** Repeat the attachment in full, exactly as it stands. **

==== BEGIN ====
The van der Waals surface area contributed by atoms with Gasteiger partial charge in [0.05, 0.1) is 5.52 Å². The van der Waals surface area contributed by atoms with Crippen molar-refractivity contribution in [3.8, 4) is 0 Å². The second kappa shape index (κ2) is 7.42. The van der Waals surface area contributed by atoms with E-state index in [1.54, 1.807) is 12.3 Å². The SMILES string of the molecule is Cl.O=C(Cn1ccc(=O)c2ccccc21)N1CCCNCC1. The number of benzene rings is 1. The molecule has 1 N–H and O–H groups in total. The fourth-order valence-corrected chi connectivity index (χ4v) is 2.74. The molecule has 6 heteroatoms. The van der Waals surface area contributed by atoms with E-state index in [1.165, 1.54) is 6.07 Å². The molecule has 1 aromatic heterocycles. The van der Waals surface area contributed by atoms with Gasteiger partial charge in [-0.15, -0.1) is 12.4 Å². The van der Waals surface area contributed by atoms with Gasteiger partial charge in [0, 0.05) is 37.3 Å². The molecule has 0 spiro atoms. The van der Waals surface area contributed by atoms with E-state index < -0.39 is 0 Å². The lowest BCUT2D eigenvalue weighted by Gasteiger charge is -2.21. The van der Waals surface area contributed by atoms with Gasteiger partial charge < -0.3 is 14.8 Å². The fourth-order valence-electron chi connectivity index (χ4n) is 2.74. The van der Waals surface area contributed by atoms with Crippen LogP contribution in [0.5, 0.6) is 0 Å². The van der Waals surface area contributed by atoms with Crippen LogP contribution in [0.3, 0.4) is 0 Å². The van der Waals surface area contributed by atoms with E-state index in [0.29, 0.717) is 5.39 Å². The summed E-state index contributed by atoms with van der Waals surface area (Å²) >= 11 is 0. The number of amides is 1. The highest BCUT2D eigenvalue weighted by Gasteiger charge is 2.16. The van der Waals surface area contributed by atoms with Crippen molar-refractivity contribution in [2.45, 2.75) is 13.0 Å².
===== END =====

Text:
The van der Waals surface area contributed by atoms with Gasteiger partial charge in [0.05, 0.1) is 5.52 Å². The van der Waals surface area contributed by atoms with Crippen molar-refractivity contribution in [3.8, 4) is 0 Å². The second kappa shape index (κ2) is 7.42. The van der Waals surface area contributed by atoms with E-state index in [1.54, 1.807) is 12.3 Å². The SMILES string of the molecule is Cl.O=C(Cn1ccc(=O)c2ccccc21)N1CCCNCC1. The number of benzene rings is 1. The molecule has 1 N–H and O–H groups in total. The fourth-order valence-corrected chi connectivity index (χ4v) is 2.74. The molecule has 6 heteroatoms. The van der Waals surface area contributed by atoms with E-state index in [1.165, 1.54) is 6.07 Å². The molecule has 1 aromatic heterocycles. The van der Waals surface area contributed by atoms with Gasteiger partial charge in [-0.15, -0.1) is 12.4 Å². The van der Waals surface area contributed by atoms with Gasteiger partial charge in [0, 0.05) is 37.3 Å². The molecule has 0 spiro atoms. The van der Waals surface area contributed by atoms with E-state index < -0.39 is 0 Å². The lowest BCUT2D eigenvalue weighted by Gasteiger charge is -2.21. The van der Waals surface area contributed by atoms with Gasteiger partial charge < -0.3 is 14.8 Å². The fourth-order valence-electron chi connectivity index (χ4n) is 2.74. The van der Waals surface area contributed by atoms with Crippen LogP contribution in [0.5, 0.6) is 0 Å². The van der Waals surface area contributed by atoms with Crippen LogP contribution in [0.3, 0.4) is 0 Å². The van der Waals surface area contributed by atoms with E-state index in [0.29, 0.717) is 5.39 Å². The summed E-state index contributed by atoms with van der Waals surface area (Å²) >= 11 is 0. The number of amides is 1. The highest BCUT2D eigenvalue weighted by Gasteiger charge is 2.16. The van der Waals surface area contributed by atoms with Crippen molar-refractivity contribution in [2.45, 2.75) is 13.0 Å².